Betsy St. Amant | The Key to Everything
Author Guest / October 16, 2020

If you travel to north Louisiana and listen carefully, whispers on the cypress-laden air will tell you legendary tales of a young woman who repeatedly tried to make lemon bars. The trees shield their eyes from the tragic tale of utter failure, while the bayous draw their waters up tight in sympathy and shame. . . Well, okay, that might be exaggerated, but not by far. Confession: I don’t bake. If you say the word “lemon bar” around my mom, she turns ghostly pale from blocked memories of my attempts to make those pesky little yellow desserts all through high school. Never got it right. I’m convinced they’re my nemesis. Now, don’t get me wrong–I can make a mean batch of Pillsbury chocolate chip cookies. You know, the kind where you cut open the package and place the already perfectly circular bits of dough onto a cookie sheet and bake for 12-15 minutes? I’ve got that down! In fact, I make them a little on the “not quite done” side, and people rave. Everyone always wants me to bring those to parties, like I did something spectacular. (and when I remember the lemon bars, I’m convinced I did) My mother…

Stephanie Kane | Five Hopper Paintings and the Story They Tell
Author Guest / October 15, 2020

Mid-century American realist painter Edward Hopper is celebrated for Nighthawks, his 1947 work in which customers in an all-night diner are viewed through a plate glass window lit by a neon light, and his 1927 Automat, where a girl in a cloche and fur-trimmed coat gazes pensively into a coffee cup in a lonely cafeteria. Hopper returned to that enigmatic woman again and again. He painted her throughout his career. In AUTOMAT, Denver Art Museum Conservator of Paintings Lily Sparks pursues a killer who targets actresses who bring Hopper’s works to life. Lily’s perfect eye tells her the man in Hopper’s paintings also holds clues to the killer’s identity. And just as the famous artist kept painting the same iconic woman, the killer must keep killing her. Five top Hopper paintings convince Lily she’s on the right track. Hopper started out illustrating trade magazine covers. In 1906, on his first trip to Paris, he painted the watercolor Couple near Poplars. In the style of the day, a Gibson girl with upswept hair and a pinafore over her corseted waist stands with a beanstalk of a man with a pencil moustache and a beret. He’s trying to draw her closer, but…

Bryan Litfin | Do One Thing Well
Author Guest / October 14, 2020

Years ago, when my kids were younger, I took my family to the Ringling Brothers and Barnum & Bailey Circus. It was billed as the “Greatest Show on Earth,” and it certainly lived up to its name. We had seats front and center, so the whole spectacle was laid out before our eyes. The children in the audience weren’t the only ones oohing and aahing at the grand performance. The adults were amazed, too. All the regular elements were part of the show. The ringmaster led the events with his booming voice. The clowns made us laugh with their silly antics. The dancers entertained us with their choreographed routines. But it was the skill of the acrobats that really made an impression on me. At one point, a group of them climbed poles whose tops swayed in the rafters far above the floor. The performers weren’t attached to safety lines, nor was a net stretched below them to break a fall. Apparently unbothered by this, the acrobats scampered up the pole to a tiny platform, where they did handstands on even hung by their feet. One slip and they would have been in big trouble. Yet they seemed perfectly at…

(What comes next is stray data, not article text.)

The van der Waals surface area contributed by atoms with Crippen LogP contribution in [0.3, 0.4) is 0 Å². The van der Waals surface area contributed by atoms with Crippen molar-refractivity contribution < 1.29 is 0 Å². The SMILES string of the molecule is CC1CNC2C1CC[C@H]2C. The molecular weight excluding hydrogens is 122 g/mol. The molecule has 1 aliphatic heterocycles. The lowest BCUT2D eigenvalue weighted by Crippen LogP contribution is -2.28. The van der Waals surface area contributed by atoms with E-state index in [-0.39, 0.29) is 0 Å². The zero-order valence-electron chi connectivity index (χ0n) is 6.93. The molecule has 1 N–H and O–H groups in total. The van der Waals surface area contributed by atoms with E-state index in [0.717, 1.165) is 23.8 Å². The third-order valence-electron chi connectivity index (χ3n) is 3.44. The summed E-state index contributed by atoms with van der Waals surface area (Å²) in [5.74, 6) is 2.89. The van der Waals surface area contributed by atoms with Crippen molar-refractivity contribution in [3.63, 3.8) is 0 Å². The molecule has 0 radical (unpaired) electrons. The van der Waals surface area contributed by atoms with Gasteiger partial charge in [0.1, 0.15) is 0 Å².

Mara Wells | My Favorite Rescue Dog Moments
Author Guest / September 29, 2020

Our poodle-mix, Houdini, loves his stuffed animal friends. He takes very good care of them, gently gnawing them and periodically arranging them decoratively on our bed or couch. When we adopted our chihuahua-mix, Sheba, she acted like she’d never seen a toy, and her instinct was to grab those stuffed animals and shred them. Her attack on his toys was very distressing for Houdini. He would circle, faster and faster, when she was destroying a toy, working himself into a frenzy. After the destruction, he would lie next to the pieces looking quite mournful. Then, suddenly, Sheba stopped destroying the stuffed animals. To this day, I don’t know what happened between them, but Sheba became blind to the stuffed animals. She acts like they don’t exist. I like to believe that as Houdini and Sheba developed their bond, she became aware that her actions distressed him and decided to stop. Now, Houdini keeps his collection of stuffed friends in good repair. If you come to visit, he’ll show them to you one at a time. Sometimes, guests think he wants to play tug-o-war. He does not. He merely likes to have others admire his collection. Excerpt from Tail for Two:…

Melissa Bourbon | Writing the Book Magic Mysteries
Author Guest / September 21, 2020

Have you ever planned something so perfectly, only to have it be a complete flop? On the other hand, have you had something randomly brilliant happen that came at the right time because you were in the right place? TheBook Magic Mysteries, for me, is that bit of random brilliance. The beginning of the Book Magic Mysteries started about three years ago with a neighborhood walk. I was with my good friend and fellow mystery writer, Wendy Lyn Watson. On this walk, she had been musing about a book idea featuring a bibliomancer. Being a book lover, I was immediately hooked by the idea. I insisted that she write this book, but adulting got in the way (in the form of other book contracts and Wendy’s day job as a professor). Fast forward to 2020. Wendy and I were talking from afar (I moved to North Carolina, and Wendy is still in North Texas) and the bibliomancy series came up during our conversation. One thing led to another, and pretty soon we were plotting an epic series that spans two coasts, features cousins Cora Lane and Pippin Lane Hawthorne, and centers around the Lane women’s gift (or curse) of bibliomancy….